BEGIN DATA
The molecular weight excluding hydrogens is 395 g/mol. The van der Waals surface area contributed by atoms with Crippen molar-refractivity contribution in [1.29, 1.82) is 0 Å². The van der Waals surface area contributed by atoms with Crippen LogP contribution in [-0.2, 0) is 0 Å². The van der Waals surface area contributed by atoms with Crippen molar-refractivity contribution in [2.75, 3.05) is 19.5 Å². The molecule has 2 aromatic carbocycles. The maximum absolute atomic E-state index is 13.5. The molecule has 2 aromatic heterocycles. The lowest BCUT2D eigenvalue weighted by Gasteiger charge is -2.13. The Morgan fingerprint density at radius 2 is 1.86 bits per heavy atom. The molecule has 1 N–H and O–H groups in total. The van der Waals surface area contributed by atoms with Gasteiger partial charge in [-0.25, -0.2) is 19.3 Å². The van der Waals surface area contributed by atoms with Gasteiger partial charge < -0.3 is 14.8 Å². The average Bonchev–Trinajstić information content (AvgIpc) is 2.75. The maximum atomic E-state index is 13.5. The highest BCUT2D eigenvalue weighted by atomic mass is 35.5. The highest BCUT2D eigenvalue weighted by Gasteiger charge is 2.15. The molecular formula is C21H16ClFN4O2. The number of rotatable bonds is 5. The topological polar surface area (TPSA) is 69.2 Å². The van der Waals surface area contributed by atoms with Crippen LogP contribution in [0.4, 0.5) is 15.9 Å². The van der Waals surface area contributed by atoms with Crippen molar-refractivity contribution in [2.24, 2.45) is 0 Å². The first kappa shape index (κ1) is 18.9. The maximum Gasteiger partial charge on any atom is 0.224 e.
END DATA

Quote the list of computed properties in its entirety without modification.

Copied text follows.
The molecular weight excluding hydrogens is 395 g/mol. The van der Waals surface area contributed by atoms with Crippen molar-refractivity contribution in [1.29, 1.82) is 0 Å². The van der Waals surface area contributed by atoms with Crippen LogP contribution in [-0.2, 0) is 0 Å². The van der Waals surface area contributed by atoms with Crippen molar-refractivity contribution in [2.75, 3.05) is 19.5 Å². The molecule has 2 aromatic carbocycles. The maximum absolute atomic E-state index is 13.5. The molecule has 2 aromatic heterocycles. The lowest BCUT2D eigenvalue weighted by Gasteiger charge is -2.13. The Morgan fingerprint density at radius 2 is 1.86 bits per heavy atom. The molecule has 1 N–H and O–H groups in total. The van der Waals surface area contributed by atoms with Gasteiger partial charge in [-0.25, -0.2) is 19.3 Å². The van der Waals surface area contributed by atoms with Gasteiger partial charge < -0.3 is 14.8 Å². The average Bonchev–Trinajstić information content (AvgIpc) is 2.75. The maximum atomic E-state index is 13.5. The highest BCUT2D eigenvalue weighted by atomic mass is 35.5. The highest BCUT2D eigenvalue weighted by Gasteiger charge is 2.15. The molecular formula is C21H16ClFN4O2. The number of rotatable bonds is 5. The topological polar surface area (TPSA) is 69.2 Å². The van der Waals surface area contributed by atoms with Crippen LogP contribution in [0.4, 0.5) is 15.9 Å². The van der Waals surface area contributed by atoms with Crippen molar-refractivity contribution in [2.24, 2.45) is 0 Å². The first kappa shape index (κ1) is 18.9. The maximum Gasteiger partial charge on any atom is 0.224 e.